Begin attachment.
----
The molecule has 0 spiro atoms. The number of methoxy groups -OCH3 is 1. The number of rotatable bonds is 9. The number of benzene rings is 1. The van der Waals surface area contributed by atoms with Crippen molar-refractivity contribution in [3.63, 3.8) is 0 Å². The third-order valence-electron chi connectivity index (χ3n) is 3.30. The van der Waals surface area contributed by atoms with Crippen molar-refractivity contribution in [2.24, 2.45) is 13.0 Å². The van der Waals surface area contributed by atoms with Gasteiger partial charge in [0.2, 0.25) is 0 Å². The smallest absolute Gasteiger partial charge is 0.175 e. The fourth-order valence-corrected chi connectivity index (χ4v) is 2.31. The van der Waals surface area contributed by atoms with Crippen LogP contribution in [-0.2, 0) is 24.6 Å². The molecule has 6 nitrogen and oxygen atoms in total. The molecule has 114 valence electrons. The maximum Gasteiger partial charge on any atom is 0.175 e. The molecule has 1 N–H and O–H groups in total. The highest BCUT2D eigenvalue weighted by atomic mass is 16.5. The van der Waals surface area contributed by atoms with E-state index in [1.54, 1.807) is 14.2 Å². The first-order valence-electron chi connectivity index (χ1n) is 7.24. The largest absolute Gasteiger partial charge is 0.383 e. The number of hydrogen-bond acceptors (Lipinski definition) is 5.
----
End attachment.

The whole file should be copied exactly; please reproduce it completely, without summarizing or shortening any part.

The molecule has 0 spiro atoms. The number of methoxy groups -OCH3 is 1. The number of rotatable bonds is 9. The number of benzene rings is 1. The van der Waals surface area contributed by atoms with Crippen molar-refractivity contribution in [3.63, 3.8) is 0 Å². The third-order valence-electron chi connectivity index (χ3n) is 3.30. The van der Waals surface area contributed by atoms with Crippen molar-refractivity contribution in [2.24, 2.45) is 13.0 Å². The van der Waals surface area contributed by atoms with Gasteiger partial charge in [0.2, 0.25) is 0 Å². The smallest absolute Gasteiger partial charge is 0.175 e. The fourth-order valence-corrected chi connectivity index (χ4v) is 2.31. The van der Waals surface area contributed by atoms with Crippen LogP contribution in [-0.2, 0) is 24.6 Å². The molecule has 6 nitrogen and oxygen atoms in total. The molecule has 114 valence electrons. The maximum Gasteiger partial charge on any atom is 0.175 e. The molecule has 1 N–H and O–H groups in total. The highest BCUT2D eigenvalue weighted by atomic mass is 16.5. The van der Waals surface area contributed by atoms with E-state index in [1.54, 1.807) is 14.2 Å². The first-order valence-electron chi connectivity index (χ1n) is 7.24. The largest absolute Gasteiger partial charge is 0.383 e. The number of hydrogen-bond acceptors (Lipinski definition) is 5.